Colossal Youth: Paintings of a Life on the Brink of Death

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Colossal Youth (Pedro Costa, 2006)

I haven’t come across a filmmaker with an almost Ozu-like dedication to the static shot as Pedro Costa. Throughout his examination of the people and places in the Fontainhas Neighborhood in Lisbon, Portugal, we get an almost painterly experience throughout his films. A gallery of frames, sculptures, contained spaces with some moving parts, but mostly still, as they are, in real time, decaying before our very eyes. His characters too, hardly moving and even when in extensive conversation rarely looking at each other or at anything in particular really; mannequins, furniture, remnants of the slowly dying surroundings which they have inhabited their whole lives. Even the clean polished apartments, which Ventura, Costa’s central character in the beautifully understated film Colossal Youth, is being forced into moving into as his slum community is being demolished, look lifeless and dead. The white walls are not really that white, the clean corners are not really that clean. As the “realtor” explains the beauties of the area, Ventura quietly points to a cobweb near the ceiling and matter-of-factly states “there’s spiders everywhere”.

Costa is as much of a visual filmmaker as anybody, but his visuals are not really associated with what we normally see and are used to as ‘cinema’, but more a combination of performance art and modernist sculpture. Lighting plays a role almost opposite that used in the films of Aki Kaurismaki. Kaurismaki puts spotlights on actors to illicit the feel of a theatrical performance, highlighting a dramatic space but then subverting it with a typical Finnish dead-pan subtlety. Costa’s lighting is simply part of the aesthetic. It isn’t highlighting the characters, but blending them into their surroundings. They are part of the scenery, just as much a piece of the greater painting as the furniture or walls they stand beside.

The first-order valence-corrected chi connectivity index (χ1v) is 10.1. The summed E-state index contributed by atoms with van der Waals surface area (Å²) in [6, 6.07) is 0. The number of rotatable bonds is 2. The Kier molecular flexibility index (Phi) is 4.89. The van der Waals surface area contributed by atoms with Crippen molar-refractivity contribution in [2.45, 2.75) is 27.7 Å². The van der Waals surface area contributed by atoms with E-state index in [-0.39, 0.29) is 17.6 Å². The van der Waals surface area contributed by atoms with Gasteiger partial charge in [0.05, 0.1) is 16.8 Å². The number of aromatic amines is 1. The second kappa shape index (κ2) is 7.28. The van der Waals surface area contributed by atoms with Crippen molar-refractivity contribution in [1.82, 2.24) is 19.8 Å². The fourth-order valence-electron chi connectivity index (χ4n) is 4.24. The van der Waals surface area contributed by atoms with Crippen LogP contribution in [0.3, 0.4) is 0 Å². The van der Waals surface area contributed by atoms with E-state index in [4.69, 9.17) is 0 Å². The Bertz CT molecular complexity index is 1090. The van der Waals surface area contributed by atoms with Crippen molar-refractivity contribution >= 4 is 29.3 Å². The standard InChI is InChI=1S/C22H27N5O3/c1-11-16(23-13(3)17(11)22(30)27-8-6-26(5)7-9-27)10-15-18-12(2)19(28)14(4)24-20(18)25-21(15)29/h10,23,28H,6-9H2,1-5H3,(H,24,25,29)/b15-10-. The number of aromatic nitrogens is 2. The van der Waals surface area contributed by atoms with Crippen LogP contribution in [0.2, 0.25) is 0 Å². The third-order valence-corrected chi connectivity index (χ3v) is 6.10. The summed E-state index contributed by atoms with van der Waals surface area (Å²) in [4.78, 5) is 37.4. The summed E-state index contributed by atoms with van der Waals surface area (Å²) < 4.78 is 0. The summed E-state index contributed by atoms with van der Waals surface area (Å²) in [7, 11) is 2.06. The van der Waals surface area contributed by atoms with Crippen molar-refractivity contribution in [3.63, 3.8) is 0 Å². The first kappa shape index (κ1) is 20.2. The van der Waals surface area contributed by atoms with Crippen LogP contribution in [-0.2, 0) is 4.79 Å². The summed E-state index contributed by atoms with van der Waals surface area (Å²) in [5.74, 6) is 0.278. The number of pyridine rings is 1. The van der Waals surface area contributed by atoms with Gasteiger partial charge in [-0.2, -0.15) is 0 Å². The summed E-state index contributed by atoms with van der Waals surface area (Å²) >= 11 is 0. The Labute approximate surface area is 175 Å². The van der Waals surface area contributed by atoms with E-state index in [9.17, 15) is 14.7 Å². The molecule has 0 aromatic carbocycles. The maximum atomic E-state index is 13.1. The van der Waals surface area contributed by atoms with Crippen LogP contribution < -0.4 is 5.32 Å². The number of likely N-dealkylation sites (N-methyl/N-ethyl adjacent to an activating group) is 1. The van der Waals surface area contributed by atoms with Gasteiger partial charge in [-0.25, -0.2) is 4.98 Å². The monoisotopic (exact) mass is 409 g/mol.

Even as characters shift around and pass by places, the camera and lighting doesn’t follow them. Our eyes and attention is constantly being guided to the details of the buildings, the inanimate monoliths, walls, staircases, roofs, street-corners, alleyways, and witnessing their death in real time. All the scratches, mold, chipped paint, dirt, mud, dust, everything signaling the passing of life. The only time the camera moves throughout the entirety of Colossal Youth is the two sequences in which Ventura sits in a park… the only two places he ever visits which exhibit a sense of vibrant living, a fight for life and against death… organisms, trees, birds, worms, nature at work constantly living, never stopping, never still.

The beautifully decaying images of Pedro Costa’s Colossal Youth:

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The Passion of Joan of Arc : Cinema becomes Art becomes Human

The Passion of Joan of Arc
The Passion of Joan of Arc (Carl Theodore Dreyer, 1928)

I watched Carl Theodore Dreyer’s The Passion of Joan of Arc two times. Once with Richard Einhorn’s “Voices of Light” music score as background, and once with complete silence. Suffice to say, Dreyer’s genius, and the utter emotional churning and heartbreak of Maria Falconetti’s magnum opus performance were resilient and just as evocative regardless of which way you decide to see this film. The Passion of Joan of Arc has many times been recounted as the moment that cinema became art. What was the most astounding aspect of this film was its absolute nakedness. With minimal dialogue, being filmed without music and with zero diegetic sound, there is pure structure, composition, framing, and acting. It is the motion picture at its bare-bones foundation.

Dreyer’s work with Falconetti is the support beam and the cement which this film is built on top of. Each scene is a juxtaposition of Falconetti’s rending pain, hopeful joy, and eternal sorrow with the world around her. As the men of the church do all they can put fear, shame and anguish into her heart, forcing her to recant her devotion to God’s mission, we sympathize on an almost metaphysical level with Falconetti’s Joan. The power of Dreyer’s depiction and his cuts between Joan’s reactions and her surroundings pierces any predisposed belief system we have for or against religion. It is a testament to the craft and film form, that Dreyer’s ability to evoke pain and empathy runs across all ideologies to tie us together and react on the level of a unified human suffering; a suffering brought about through injustice and intolerance. We root for Joan the woman, Joan the human being, Joan the martyr of ideas and beliefs and her freedome to believe. We root against a Church which represses her devotion, a most ironic injustice. All of this, seen and felt through a camera and and editing room. Carl Dreyer, with The Passion of Joan of Arc gave us a film that will transcend through time, unfettered, because it speaks to the basis of human unity, and does so with the most artistic and passionate of visions on screen. This is the power of cinema, so clear even at its earliest stages.